Unfortunately, communication mishaps are a lot more common than we’d like to believe. According to a popular theory, every single person will experience some sort of communication issue each day, and when this theory is shared with others, most people tend to agree.
If we know this is the case and we acknowledge the importance of clear and regular communication, then why do we allow this to happen? The fact of the matter is important communication is often rushed or forgotten.
Whilst there are a lot of other issues that can occur, these two things are the biggest causes of communication mishaps and failures. Instead of turning a blind eye to the problem and continuously making the same mistakes, only with a change of behaviour and habits will the situation improve over time.
Delivering clear messages
I’m sure, if you gave individuals and groups enough time to devise a high-quality communication strategy or campaign, that they would successfully deliver clear messages to the right people at the right times.
Every piece of communication would be carefully constructed and tailored to suit the audience receiving it, allowing enough time to receive feedback from stakeholders and key decision makers, so they could be involved in the process too. Outgoing communications to the media would have the correct tone of voice and the appropriate publications would be targeted, rather than mass-mailed to anyone and everyone. This is all part of executing good communication.
However, there’s an undeniable correlation between good communication and being time-effective. When the pressure is on and you begin to feel the strain of an extensive and urgent to-do list, then communication becomes rushed and messages get lost in translation.
For example, instead of constructing thoughtful emails that cover the key points thoroughly, you end up throwing together a mixture of sentences and paragraphs that fail to tell the story coherently. The conveyance of tone which is critical to the success of that communication is entirely misconstrued, and without re-reading the email before it’s sent, you’re ultimately wasting more time in the long-run.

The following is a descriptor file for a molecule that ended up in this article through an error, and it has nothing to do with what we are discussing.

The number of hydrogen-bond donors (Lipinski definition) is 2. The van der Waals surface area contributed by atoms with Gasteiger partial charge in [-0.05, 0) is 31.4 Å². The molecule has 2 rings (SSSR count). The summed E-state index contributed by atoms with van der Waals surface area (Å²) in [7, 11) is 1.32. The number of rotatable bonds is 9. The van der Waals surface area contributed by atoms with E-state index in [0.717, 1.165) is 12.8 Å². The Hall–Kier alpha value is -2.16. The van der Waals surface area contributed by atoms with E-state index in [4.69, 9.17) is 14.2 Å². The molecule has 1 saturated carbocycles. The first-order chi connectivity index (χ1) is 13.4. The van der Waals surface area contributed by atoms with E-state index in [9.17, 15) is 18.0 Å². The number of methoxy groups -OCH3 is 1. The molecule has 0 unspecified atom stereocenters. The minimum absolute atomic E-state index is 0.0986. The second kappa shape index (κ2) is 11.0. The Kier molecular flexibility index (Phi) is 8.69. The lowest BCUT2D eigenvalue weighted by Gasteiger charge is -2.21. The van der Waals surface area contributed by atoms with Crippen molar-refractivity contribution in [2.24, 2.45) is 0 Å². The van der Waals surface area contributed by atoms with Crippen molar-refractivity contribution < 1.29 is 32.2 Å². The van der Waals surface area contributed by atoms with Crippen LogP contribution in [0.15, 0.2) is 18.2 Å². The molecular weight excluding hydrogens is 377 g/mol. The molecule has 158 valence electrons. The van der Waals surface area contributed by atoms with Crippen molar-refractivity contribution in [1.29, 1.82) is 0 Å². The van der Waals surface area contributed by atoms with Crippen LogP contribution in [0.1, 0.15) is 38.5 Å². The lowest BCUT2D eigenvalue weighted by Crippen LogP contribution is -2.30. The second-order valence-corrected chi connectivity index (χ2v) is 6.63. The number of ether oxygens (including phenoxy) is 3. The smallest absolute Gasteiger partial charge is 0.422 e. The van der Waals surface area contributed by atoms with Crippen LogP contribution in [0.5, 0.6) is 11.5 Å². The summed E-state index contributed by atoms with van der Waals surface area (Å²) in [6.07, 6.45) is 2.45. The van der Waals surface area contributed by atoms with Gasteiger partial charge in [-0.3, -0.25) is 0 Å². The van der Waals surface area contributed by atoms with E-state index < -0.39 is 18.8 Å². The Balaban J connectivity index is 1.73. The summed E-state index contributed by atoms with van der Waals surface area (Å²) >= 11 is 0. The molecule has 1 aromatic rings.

Plan meetings thoroughly
Meetings are another example of communication opportunities that are sometimes wasted due to rushed or unclear delivery. Most meetings, in-person and remote, are hosted by effective leaders and knowledgeable individuals, but without allowing sufficient time to prepare the meeting, it doesn’t run successfully and participants are left feeling frustrated and confused.
Before the meeting begins, people should already have a clear understanding of what is being discussed and the contribution they would like to make. As the meeting organiser, do you know you have the right individuals present and are you well prepared so you can execute the plan effectively?
Again, even just ten minutes of clear thinking before sending the invitations and another ten minutes on the day would make a noticeable difference. It’s no secret that thinking through and planning a meeting will improve its quality, yet so often this good practice is lost amidst the busyness of the working day.
There are many other examples of communication opportunities that don’t run as smoothly as they should. The key point to take away is that without adequately planning these communications, they will never be as clear and effective as they need to be.
Fail to prepare…
One way to ensure these communications are delivered clearly is to schedule a weekly block of time to prepare for upcoming meetings. If you exchange emails with your team on a daily basis, then dedicate a specific time in your day, so you can send carefully constructed messages without unwanted distractions.
By allotting time in your day to deal with communications, you not only improve the quality of the messages sent, but you completely remove any chance of forgetting. All of a sudden, the contact you’ve been meaning to make for weeks is actually made, allowing you to stay on top of your work.
Are there clients you need to stay in touch with? Is there an outstanding piece of work that must be discussed with colleagues? Urgent communications should always be scheduled, so that you do all the necessary thinking and planning before it takes place.
The well-known saying; ‘if you fail to prepare, then you are preparing to fail’ rings true when it comes to communication. Give your colleagues the information they need by taking appropriate care when constructing emails and planning meetings.